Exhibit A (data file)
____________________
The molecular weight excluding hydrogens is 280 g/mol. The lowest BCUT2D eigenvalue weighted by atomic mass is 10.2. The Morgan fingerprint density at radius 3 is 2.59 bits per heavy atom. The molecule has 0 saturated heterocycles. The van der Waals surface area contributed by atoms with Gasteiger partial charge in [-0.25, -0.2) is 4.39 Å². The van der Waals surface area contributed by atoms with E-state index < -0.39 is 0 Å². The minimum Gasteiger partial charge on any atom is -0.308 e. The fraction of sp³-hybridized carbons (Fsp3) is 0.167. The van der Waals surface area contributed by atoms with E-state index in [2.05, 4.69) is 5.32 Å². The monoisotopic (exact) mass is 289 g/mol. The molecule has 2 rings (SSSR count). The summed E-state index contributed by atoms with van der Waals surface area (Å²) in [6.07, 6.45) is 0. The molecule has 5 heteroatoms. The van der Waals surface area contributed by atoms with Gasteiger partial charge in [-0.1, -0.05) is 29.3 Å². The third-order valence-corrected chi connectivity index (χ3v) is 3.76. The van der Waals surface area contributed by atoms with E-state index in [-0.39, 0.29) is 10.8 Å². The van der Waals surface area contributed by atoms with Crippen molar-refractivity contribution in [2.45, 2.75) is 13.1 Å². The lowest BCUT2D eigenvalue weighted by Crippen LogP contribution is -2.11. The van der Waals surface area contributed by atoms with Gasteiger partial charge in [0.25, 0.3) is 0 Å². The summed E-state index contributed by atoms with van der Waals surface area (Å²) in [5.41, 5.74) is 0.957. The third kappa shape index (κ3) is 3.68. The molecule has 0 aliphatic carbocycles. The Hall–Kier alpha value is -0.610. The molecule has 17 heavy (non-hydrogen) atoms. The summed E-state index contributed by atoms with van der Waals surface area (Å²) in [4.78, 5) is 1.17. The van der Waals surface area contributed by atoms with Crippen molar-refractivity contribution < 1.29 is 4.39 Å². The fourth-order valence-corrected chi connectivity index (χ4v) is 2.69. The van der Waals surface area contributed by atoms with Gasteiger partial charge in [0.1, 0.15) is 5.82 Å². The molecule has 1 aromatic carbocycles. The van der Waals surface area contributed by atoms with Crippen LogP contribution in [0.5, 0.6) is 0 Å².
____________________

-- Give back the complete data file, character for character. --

The molecular weight excluding hydrogens is 280 g/mol. The lowest BCUT2D eigenvalue weighted by atomic mass is 10.2. The Morgan fingerprint density at radius 3 is 2.59 bits per heavy atom. The molecule has 0 saturated heterocycles. The van der Waals surface area contributed by atoms with Gasteiger partial charge in [-0.25, -0.2) is 4.39 Å². The van der Waals surface area contributed by atoms with E-state index < -0.39 is 0 Å². The minimum Gasteiger partial charge on any atom is -0.308 e. The fraction of sp³-hybridized carbons (Fsp3) is 0.167. The van der Waals surface area contributed by atoms with E-state index in [2.05, 4.69) is 5.32 Å². The monoisotopic (exact) mass is 289 g/mol. The molecule has 2 rings (SSSR count). The summed E-state index contributed by atoms with van der Waals surface area (Å²) in [6.07, 6.45) is 0. The molecule has 5 heteroatoms. The van der Waals surface area contributed by atoms with Gasteiger partial charge in [-0.1, -0.05) is 29.3 Å². The third-order valence-corrected chi connectivity index (χ3v) is 3.76. The van der Waals surface area contributed by atoms with E-state index in [-0.39, 0.29) is 10.8 Å². The van der Waals surface area contributed by atoms with Crippen molar-refractivity contribution in [2.45, 2.75) is 13.1 Å². The lowest BCUT2D eigenvalue weighted by Crippen LogP contribution is -2.11. The van der Waals surface area contributed by atoms with Gasteiger partial charge in [0.25, 0.3) is 0 Å². The summed E-state index contributed by atoms with van der Waals surface area (Å²) in [5.41, 5.74) is 0.957. The third kappa shape index (κ3) is 3.68. The molecule has 0 aliphatic carbocycles. The Hall–Kier alpha value is -0.610. The molecule has 17 heavy (non-hydrogen) atoms. The summed E-state index contributed by atoms with van der Waals surface area (Å²) in [4.78, 5) is 1.17. The van der Waals surface area contributed by atoms with Crippen molar-refractivity contribution < 1.29 is 4.39 Å². The fourth-order valence-corrected chi connectivity index (χ4v) is 2.69. The van der Waals surface area contributed by atoms with Gasteiger partial charge in [0.1, 0.15) is 5.82 Å². The molecule has 1 aromatic carbocycles. The van der Waals surface area contributed by atoms with Crippen LogP contribution in [0.5, 0.6) is 0 Å².